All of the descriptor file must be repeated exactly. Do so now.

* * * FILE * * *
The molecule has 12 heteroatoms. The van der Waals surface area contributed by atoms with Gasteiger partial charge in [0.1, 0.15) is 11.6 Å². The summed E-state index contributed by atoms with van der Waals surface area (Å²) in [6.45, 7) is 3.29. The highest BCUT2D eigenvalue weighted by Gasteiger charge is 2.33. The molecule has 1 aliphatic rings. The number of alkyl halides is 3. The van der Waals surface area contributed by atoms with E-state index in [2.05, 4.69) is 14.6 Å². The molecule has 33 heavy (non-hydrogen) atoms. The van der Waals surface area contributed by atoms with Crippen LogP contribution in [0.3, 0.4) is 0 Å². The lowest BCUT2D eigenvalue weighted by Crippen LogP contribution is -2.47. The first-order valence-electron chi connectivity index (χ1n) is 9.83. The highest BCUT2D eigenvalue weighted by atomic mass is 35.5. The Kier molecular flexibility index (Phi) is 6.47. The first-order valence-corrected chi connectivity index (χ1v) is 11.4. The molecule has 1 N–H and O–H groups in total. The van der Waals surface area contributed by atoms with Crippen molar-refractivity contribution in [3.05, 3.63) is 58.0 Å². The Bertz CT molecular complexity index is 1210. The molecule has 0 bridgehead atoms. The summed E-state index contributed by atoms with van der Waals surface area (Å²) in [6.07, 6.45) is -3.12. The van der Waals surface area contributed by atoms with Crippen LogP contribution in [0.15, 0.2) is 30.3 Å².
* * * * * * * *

The molecule has 12 heteroatoms. The van der Waals surface area contributed by atoms with Gasteiger partial charge in [0.1, 0.15) is 11.6 Å². The summed E-state index contributed by atoms with van der Waals surface area (Å²) in [6.45, 7) is 3.29. The highest BCUT2D eigenvalue weighted by Gasteiger charge is 2.33. The molecule has 1 aliphatic rings. The number of alkyl halides is 3. The van der Waals surface area contributed by atoms with E-state index in [2.05, 4.69) is 14.6 Å². The molecule has 33 heavy (non-hydrogen) atoms. The van der Waals surface area contributed by atoms with Crippen LogP contribution in [0.3, 0.4) is 0 Å². The lowest BCUT2D eigenvalue weighted by Crippen LogP contribution is -2.47. The first-order valence-electron chi connectivity index (χ1n) is 9.83. The highest BCUT2D eigenvalue weighted by atomic mass is 35.5. The Kier molecular flexibility index (Phi) is 6.47. The first-order valence-corrected chi connectivity index (χ1v) is 11.4. The molecule has 1 N–H and O–H groups in total. The van der Waals surface area contributed by atoms with Crippen molar-refractivity contribution in [3.05, 3.63) is 58.0 Å². The Bertz CT molecular complexity index is 1210. The molecule has 0 bridgehead atoms. The summed E-state index contributed by atoms with van der Waals surface area (Å²) in [6.07, 6.45) is -3.12. The van der Waals surface area contributed by atoms with Crippen LogP contribution in [0.15, 0.2) is 30.3 Å².